Now going back to his political plans… what do you make of this declaration of his to Rizal, in a letter dated 15 October 1891?

Ciertamente, si quiero ser diputado en España, es para satisfacer ambiciones personales, nada más; no tengo la pretensión de dar por mi investidura de diputado, derechos ni libertades á Filípínas, ella tíene que conquístarlos con su sangre, lo mismo que su independencia.

(My translation: “Certainly, if I want to become a deputy in Spain, it is to satisfy personal ambitions, nothing more. For my investiture as deputy, I do not intend to give rights or liberties to Filipinas. She has to conquer them with her blood, as well as her independence.”)

His colleagues, most prominently José Alejandrino among them, described his lifestyle in Spain as rather Bohemian: he was a strange fellow who loved to give impromptu speeches just for the heck of it (many of the things he said were just figments of his fertile imagination), who would rather spend more time in cafés just to while away time rather than write articles with his fellow propagandistas (they literally had to bribe him with spending money just to write). He, too, was perhaps the original “dugyót” (which means a slovenly person) as he rarely took a bath, who preferred eating sardines with his bare hands, then wiping his oily fingers on his seldomly washed clothes.

Curiously enough, Jaena rhymes with the English word hyena which is a carnivore known for its filthy and mangy behavior as a scavenger. Just a thought. 😂

There’s your hero, the one and only Graciano López Hyena! So aside from greeting him a happy birthday today, you might as well thank him too for fighting for your liberty.***

***An example of a sarcastic remark. Anyway, follow me on Facebook, Twitter, and Instagram!

What makes a hero?

Many years ago, while rummaging through costly books in one popular bookstore, I found for the first time Dr. Onofre Córpuz’s famous work, “The Roots of the Filipino Nation”. I didn’t have money then, so I just leafed through the pages. On page 223 (of volume II), I found a commentary of his about the “Kataas-taasang, Kagalang-galangang Katipunan ng̃ mg̃á Anak ng̃ Bayan“, popularly known as the Katipunan. On that page, Córpuz wrote that this time-honored “revolutionary group” was “the first active embodiment of the Christian Filipino nation”.

During that time, I had just reconverted to the Catholic Church (after a couple of years toying around with godlessness and other “isms”). My zeal back then towards the faith of my forefathers was freshly strong, and so I immediately sensed —with much chagrin— that there was something disturbingly wrong with Dr. Córpuz’s assertion. I asked myself, how could someone like him, a giant in the academe, had written something as incomprehensible as the Katipunan embodying a Christian nation when that group was an offshoot of Freemasonry? As many Dan-Brown-educated kids should know by now, Freemasonry is the ancient enemy of the Church. As a Christian student of history, I was deeply intrigued toward the extent of the late Dr. Córpuz’s knowledge about the role of Freemasonry during those tumultuous final years of our country’s history under Spain. But was Dr. Córpuz really unaware of the Katipunan’s Masonic roots as well as its motives? I find it hard to believe that. Or did he leave that fact out conveniently because he was a Freemason himself, or perhaps its sympathizer? But if he was, wouldn’t it still be ridiculous for a Mason like him to say that a violent group who tortured and chopped off the heads of friars just because they were Spaniards embodied the Christian Filipino nation?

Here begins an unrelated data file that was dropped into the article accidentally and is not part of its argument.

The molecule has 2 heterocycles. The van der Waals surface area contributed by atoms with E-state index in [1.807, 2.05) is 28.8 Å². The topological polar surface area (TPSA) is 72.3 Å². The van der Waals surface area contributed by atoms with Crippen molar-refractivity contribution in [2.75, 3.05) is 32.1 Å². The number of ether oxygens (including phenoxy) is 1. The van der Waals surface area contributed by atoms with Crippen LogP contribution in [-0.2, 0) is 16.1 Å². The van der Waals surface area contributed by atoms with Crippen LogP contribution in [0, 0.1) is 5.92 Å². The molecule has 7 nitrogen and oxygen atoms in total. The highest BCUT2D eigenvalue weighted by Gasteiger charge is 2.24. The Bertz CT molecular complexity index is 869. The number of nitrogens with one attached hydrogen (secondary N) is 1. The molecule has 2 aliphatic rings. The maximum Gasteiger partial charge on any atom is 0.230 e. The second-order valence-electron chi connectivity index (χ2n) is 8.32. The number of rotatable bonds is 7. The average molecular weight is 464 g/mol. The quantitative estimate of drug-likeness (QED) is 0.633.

To those who are still unaware, Freemasonry has been condemned numerous times by the Catholic Church. To my knowledge, there had been at least 24 papal pronouncements regarding this matter (perhaps the most famous was Pope Leo XIII’s papal encyclical  “Humanum Genus” which was released in 1884). As one of the best academicians our country ever had, it strikes me as odd as to why Dr. Córpuz had failed to emphasize the Masonic origins of the Katipunan in that controversial conclusion of his. A little research will show that the Katipunan’s third and final Supremo, Andrés Bonifacio (you read that right: he wasn’t the first), joined the Logia Taliba (No. 165) and from there imbibed his radical and anti-friar ideas. Bonifacio also joined Rizal’s Liga Filipina in 1892. The group was in fact a Masonic lodge in the making (or was it already?). These organizations, not to mention their members, were hardly Christian at all, if we are to view them from Catholic lenses.